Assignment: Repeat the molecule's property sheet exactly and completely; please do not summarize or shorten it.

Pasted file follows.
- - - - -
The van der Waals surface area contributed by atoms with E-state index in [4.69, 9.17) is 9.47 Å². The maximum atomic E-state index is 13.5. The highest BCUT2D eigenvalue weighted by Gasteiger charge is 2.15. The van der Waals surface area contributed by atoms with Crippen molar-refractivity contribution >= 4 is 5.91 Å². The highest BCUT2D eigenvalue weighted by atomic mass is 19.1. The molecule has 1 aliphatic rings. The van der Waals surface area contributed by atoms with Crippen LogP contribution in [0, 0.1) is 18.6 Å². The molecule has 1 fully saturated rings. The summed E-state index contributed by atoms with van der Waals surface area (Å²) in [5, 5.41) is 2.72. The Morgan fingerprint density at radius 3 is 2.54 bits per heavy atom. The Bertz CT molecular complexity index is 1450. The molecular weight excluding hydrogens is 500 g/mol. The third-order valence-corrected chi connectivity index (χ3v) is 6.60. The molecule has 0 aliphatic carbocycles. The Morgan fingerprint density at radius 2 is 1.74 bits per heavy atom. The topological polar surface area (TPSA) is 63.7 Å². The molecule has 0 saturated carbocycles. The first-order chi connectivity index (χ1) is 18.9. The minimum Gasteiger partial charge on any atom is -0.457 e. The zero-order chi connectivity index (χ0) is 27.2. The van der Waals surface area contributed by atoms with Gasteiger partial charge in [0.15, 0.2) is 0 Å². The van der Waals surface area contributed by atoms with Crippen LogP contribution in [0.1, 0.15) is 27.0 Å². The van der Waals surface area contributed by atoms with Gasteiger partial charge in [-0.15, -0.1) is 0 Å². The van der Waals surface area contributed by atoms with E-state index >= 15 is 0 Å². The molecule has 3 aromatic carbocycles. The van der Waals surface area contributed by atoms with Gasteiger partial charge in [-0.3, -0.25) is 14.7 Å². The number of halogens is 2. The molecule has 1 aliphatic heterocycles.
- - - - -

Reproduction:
The van der Waals surface area contributed by atoms with E-state index in [4.69, 9.17) is 9.47 Å². The maximum atomic E-state index is 13.5. The highest BCUT2D eigenvalue weighted by Gasteiger charge is 2.15. The van der Waals surface area contributed by atoms with Crippen molar-refractivity contribution >= 4 is 5.91 Å². The highest BCUT2D eigenvalue weighted by atomic mass is 19.1. The molecule has 1 aliphatic rings. The van der Waals surface area contributed by atoms with Crippen LogP contribution in [0, 0.1) is 18.6 Å². The molecule has 1 fully saturated rings. The summed E-state index contributed by atoms with van der Waals surface area (Å²) in [5, 5.41) is 2.72. The Morgan fingerprint density at radius 3 is 2.54 bits per heavy atom. The Bertz CT molecular complexity index is 1450. The molecular weight excluding hydrogens is 500 g/mol. The third-order valence-corrected chi connectivity index (χ3v) is 6.60. The molecule has 0 aliphatic carbocycles. The Morgan fingerprint density at radius 2 is 1.74 bits per heavy atom. The topological polar surface area (TPSA) is 63.7 Å². The molecule has 0 saturated carbocycles. The first-order chi connectivity index (χ1) is 18.9. The minimum Gasteiger partial charge on any atom is -0.457 e. The zero-order chi connectivity index (χ0) is 27.2. The van der Waals surface area contributed by atoms with Gasteiger partial charge in [0.15, 0.2) is 0 Å². The van der Waals surface area contributed by atoms with Crippen LogP contribution in [0.1, 0.15) is 27.0 Å². The van der Waals surface area contributed by atoms with Gasteiger partial charge in [-0.15, -0.1) is 0 Å². The van der Waals surface area contributed by atoms with E-state index >= 15 is 0 Å². The molecule has 3 aromatic carbocycles. The van der Waals surface area contributed by atoms with Gasteiger partial charge in [-0.3, -0.25) is 14.7 Å². The number of halogens is 2. The molecule has 1 aliphatic heterocycles.